Jack Rhysider Brings The Darknet Into The light Of Day

6 mins read

Spending your time interviewing people who live within the dark side of the Web could easily turn you into a cynic or closed-off person who doesn’t interact with people and approaches every request with the jaded eye of someone who has seen it all and perhaps wishes he hadn’t. Or not.

Jack Rhysider is the founder and host of the top-rated technology podcast, Darknet Diaries. If you haven’t listened yet, don’t bother doing a lot of research about the host or looking for photos. Like the singer Sia, Jack keeps his identity hidden. 

When you play in the world of the dark side of the Internet, you need to be careful about your privacy. After a fanatical fan tracked Jack down from a video he posted by triangulating his location and looking up information in public records, even posting on social media became a dangerous proposition. (Yes, that can be done quite readily by those in the know.)

So then what makes Jack choose to spend his time talking to some of the most infamous players on the darknet? Why does he have a fascination for what drives them to do what they do? 

Jack started his tech career in the world of cybersecurity, but didn’t love it. He wanted to go deeper into what drove the people he was protecting his clients from. He also didn’t want to work for anyone else. That was the beginning of Darknet Diaries.

Research became Jack’s friend as he took a deep dive into the world of podcasting to learn his new craft—including studying how to tell an audio story—because as a fan of This American Life, Jack says, “Story is everything.” He quickly turned his show into a thriving business. Nine months after starting Darknet Diaries, Jack was burned out, and he quit his day job. Just four months later, he started making money from the show. Now, he earns as much from it as he did as a network security engineer, which is pretty much unheard of in the independent podcasting world. Marketing and storytelling masters will salivate knowing Jack earns an income doing what he loves and using the strategies he learned from reading and studying books like Make Noise and Out on the Wire.

And his listeners clearly appreciate his passion for storytelling and attention to detail when it comes to getting the facts right. In fact, fans approached him wanting to give him “fistfuls of dollars” to support his show. Accustomed to income from sponsorships only, Jack struggled to accept their generosity, but eventually, he opted to open a Patreon page. And unlike the dark side of the web he profiles and the secrecy around his appearance, Jack is all about transparency in his business: his website even includes the number of fans who pay for access in order to support his work and enable him to continue publishing episodes.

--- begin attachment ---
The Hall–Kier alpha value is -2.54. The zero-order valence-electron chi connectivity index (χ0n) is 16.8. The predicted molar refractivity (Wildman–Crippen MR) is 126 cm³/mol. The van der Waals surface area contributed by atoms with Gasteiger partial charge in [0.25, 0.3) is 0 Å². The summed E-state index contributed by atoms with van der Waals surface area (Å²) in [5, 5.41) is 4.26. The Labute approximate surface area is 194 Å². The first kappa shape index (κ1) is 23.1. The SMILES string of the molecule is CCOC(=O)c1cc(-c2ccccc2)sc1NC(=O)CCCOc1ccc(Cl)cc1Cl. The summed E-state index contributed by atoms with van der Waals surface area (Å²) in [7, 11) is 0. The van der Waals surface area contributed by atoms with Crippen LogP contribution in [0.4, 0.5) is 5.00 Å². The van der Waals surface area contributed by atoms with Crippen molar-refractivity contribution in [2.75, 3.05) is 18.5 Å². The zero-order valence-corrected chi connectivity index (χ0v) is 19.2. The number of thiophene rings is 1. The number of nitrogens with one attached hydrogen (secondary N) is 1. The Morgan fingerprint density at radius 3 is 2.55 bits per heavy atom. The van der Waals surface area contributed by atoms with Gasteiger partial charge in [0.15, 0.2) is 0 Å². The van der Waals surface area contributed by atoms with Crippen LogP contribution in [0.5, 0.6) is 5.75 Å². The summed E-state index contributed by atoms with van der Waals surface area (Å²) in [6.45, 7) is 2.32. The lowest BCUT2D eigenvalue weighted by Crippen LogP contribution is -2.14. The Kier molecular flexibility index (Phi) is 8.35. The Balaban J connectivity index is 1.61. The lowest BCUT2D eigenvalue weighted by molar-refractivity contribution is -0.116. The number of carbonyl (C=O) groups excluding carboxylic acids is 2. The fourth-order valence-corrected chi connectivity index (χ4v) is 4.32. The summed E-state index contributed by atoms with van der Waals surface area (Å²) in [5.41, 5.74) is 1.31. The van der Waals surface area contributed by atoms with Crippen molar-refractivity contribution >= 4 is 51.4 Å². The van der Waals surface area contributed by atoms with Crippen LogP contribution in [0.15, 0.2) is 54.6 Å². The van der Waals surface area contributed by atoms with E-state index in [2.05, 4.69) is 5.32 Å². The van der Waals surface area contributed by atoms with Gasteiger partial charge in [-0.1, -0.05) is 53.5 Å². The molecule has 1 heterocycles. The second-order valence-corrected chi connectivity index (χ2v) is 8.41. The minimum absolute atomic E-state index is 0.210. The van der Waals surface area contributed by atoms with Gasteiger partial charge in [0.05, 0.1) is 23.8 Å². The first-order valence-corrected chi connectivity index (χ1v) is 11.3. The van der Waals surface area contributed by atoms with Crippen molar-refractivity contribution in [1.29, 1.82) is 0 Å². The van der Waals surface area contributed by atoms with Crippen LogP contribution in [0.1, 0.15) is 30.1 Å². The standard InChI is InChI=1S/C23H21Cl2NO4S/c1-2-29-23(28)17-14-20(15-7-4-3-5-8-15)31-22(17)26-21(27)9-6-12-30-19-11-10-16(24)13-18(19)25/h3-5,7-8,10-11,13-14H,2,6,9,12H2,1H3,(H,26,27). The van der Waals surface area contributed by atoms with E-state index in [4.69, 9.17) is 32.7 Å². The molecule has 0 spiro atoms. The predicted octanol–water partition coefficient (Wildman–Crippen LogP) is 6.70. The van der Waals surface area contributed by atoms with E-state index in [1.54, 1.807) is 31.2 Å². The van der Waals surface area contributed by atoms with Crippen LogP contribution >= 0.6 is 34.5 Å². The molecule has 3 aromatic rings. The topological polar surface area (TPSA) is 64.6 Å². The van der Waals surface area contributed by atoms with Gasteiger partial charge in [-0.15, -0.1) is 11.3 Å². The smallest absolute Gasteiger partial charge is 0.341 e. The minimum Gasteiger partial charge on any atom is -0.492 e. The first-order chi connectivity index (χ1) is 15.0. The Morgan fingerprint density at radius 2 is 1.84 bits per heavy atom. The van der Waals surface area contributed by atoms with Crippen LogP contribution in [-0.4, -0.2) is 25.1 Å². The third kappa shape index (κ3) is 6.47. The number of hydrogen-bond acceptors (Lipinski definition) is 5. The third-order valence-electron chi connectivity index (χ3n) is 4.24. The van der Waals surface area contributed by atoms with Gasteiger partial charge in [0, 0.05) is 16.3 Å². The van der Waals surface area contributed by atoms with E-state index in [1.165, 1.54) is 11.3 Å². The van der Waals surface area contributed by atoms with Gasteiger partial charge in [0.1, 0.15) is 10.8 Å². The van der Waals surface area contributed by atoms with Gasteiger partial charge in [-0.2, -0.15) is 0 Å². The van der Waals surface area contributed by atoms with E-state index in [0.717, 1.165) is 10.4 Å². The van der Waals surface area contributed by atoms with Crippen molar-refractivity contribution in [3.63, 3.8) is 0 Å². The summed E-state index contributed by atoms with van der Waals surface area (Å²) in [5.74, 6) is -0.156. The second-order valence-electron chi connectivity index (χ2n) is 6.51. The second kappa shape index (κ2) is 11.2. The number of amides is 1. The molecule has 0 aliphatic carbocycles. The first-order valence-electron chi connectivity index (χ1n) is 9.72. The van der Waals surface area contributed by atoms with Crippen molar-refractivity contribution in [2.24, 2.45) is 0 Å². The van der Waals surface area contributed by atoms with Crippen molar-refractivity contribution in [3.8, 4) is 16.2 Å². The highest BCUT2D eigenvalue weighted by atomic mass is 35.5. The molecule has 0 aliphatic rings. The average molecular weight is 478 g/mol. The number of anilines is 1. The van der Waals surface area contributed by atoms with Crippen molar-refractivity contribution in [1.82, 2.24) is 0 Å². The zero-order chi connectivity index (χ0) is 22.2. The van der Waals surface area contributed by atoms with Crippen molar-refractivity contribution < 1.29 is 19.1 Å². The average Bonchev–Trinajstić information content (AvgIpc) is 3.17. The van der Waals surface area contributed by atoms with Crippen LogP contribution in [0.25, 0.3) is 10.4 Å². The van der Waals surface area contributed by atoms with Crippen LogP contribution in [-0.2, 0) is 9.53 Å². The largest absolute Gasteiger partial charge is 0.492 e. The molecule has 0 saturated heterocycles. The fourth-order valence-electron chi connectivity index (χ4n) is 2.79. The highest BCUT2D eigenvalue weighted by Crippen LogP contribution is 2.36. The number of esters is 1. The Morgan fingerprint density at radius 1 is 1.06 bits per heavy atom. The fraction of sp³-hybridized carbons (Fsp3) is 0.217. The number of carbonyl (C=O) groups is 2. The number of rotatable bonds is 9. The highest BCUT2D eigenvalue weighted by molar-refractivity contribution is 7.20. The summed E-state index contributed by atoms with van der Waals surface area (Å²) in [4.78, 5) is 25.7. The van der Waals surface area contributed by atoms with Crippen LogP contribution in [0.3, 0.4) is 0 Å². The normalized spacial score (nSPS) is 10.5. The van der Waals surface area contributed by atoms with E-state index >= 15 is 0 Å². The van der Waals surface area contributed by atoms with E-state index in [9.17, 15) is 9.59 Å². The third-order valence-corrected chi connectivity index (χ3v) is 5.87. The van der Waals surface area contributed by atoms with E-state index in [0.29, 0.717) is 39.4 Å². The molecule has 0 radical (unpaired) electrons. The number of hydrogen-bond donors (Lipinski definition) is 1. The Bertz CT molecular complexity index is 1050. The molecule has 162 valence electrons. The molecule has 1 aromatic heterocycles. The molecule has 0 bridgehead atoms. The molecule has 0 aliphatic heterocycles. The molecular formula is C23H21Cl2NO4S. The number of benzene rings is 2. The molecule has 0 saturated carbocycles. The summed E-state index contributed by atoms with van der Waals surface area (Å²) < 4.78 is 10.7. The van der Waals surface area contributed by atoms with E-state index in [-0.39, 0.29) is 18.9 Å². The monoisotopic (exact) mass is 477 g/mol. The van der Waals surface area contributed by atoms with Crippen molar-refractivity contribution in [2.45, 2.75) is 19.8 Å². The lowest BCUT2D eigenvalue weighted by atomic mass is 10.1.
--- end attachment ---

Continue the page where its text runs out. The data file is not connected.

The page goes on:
Jack credits his fans with carrying him through and giving him “fuel to go to the moon.” Likewise, one fan wrote him a two-page email about how his show changed her life. 

Jack works hard to ensure he is making an impact. Each episode takes up to 30 hours to research, produce, and publish. Some of his guests have taken a year or more to lock in, but Jack points to persistence as one of the keys to his success. Another is his own interest in his show. He still gets “goosebumps” during interviews.

Teaching others is the foundational piece of every episode. Jack feels he is not just “reporting news, but teaching” others about a world they need to become familiar with in a way that makes it understandable. “There’s something great about just giving people the gift of knowledge and showing them what could go wrong in a situation.” 

Every episode of Darknet Diaries is a “true story, not a 10,000-foot hypothetical idea,” Jack said. And while he could teach the concepts shared inside his show at a college, he prefers to teach 200,000 listeners at a time with his podcast. 

Jack has interviewed numerous people from NSA and Israel’s intelligence unit, and hopes to someday get more foreign intelligence agencies to talk, such as Russia, China, or Iranian nation state hackers. They tend to be more secretive and harder to get to interview. They don’t want to talk about what they are doing or why they did what they did perhaps for fear of repercussion, or because they aren’t driven by the same motivations as other hackers. Jack is determined to find someone who is willing to talk, because he knows there are powerful stories to tell from their perspective.

Darknet Diaries has won several awards and been profiled in the New York Times Sunday paper, yet he is looking forward to putting his copy of this article among them, because “his listeners are everything” to him.

 

April 2021 Issue

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